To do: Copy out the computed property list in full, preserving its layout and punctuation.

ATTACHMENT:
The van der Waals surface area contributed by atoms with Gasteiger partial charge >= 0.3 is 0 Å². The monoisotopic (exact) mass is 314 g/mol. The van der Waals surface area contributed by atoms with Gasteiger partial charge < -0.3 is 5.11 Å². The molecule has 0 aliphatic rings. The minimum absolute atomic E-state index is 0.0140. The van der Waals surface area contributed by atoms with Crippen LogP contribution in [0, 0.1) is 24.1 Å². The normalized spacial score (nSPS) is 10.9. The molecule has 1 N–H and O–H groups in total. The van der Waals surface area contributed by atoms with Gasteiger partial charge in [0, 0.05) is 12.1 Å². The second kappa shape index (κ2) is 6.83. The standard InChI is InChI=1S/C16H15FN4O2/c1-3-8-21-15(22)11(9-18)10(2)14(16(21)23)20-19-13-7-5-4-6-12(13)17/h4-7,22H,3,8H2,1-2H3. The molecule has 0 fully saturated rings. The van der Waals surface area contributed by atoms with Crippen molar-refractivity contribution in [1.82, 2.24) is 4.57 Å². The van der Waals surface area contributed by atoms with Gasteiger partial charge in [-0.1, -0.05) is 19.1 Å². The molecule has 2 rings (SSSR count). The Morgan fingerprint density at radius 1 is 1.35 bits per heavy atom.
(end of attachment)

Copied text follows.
The van der Waals surface area contributed by atoms with Gasteiger partial charge >= 0.3 is 0 Å². The monoisotopic (exact) mass is 314 g/mol. The van der Waals surface area contributed by atoms with Gasteiger partial charge < -0.3 is 5.11 Å². The molecule has 0 aliphatic rings. The minimum absolute atomic E-state index is 0.0140. The van der Waals surface area contributed by atoms with Crippen LogP contribution in [0, 0.1) is 24.1 Å². The normalized spacial score (nSPS) is 10.9. The molecule has 1 N–H and O–H groups in total. The van der Waals surface area contributed by atoms with Gasteiger partial charge in [0, 0.05) is 12.1 Å². The second kappa shape index (κ2) is 6.83. The standard InChI is InChI=1S/C16H15FN4O2/c1-3-8-21-15(22)11(9-18)10(2)14(16(21)23)20-19-13-7-5-4-6-12(13)17/h4-7,22H,3,8H2,1-2H3. The molecule has 0 fully saturated rings. The van der Waals surface area contributed by atoms with Crippen molar-refractivity contribution in [1.82, 2.24) is 4.57 Å². The van der Waals surface area contributed by atoms with Gasteiger partial charge in [-0.1, -0.05) is 19.1 Å². The molecule has 2 rings (SSSR count). The Morgan fingerprint density at radius 1 is 1.35 bits per heavy atom.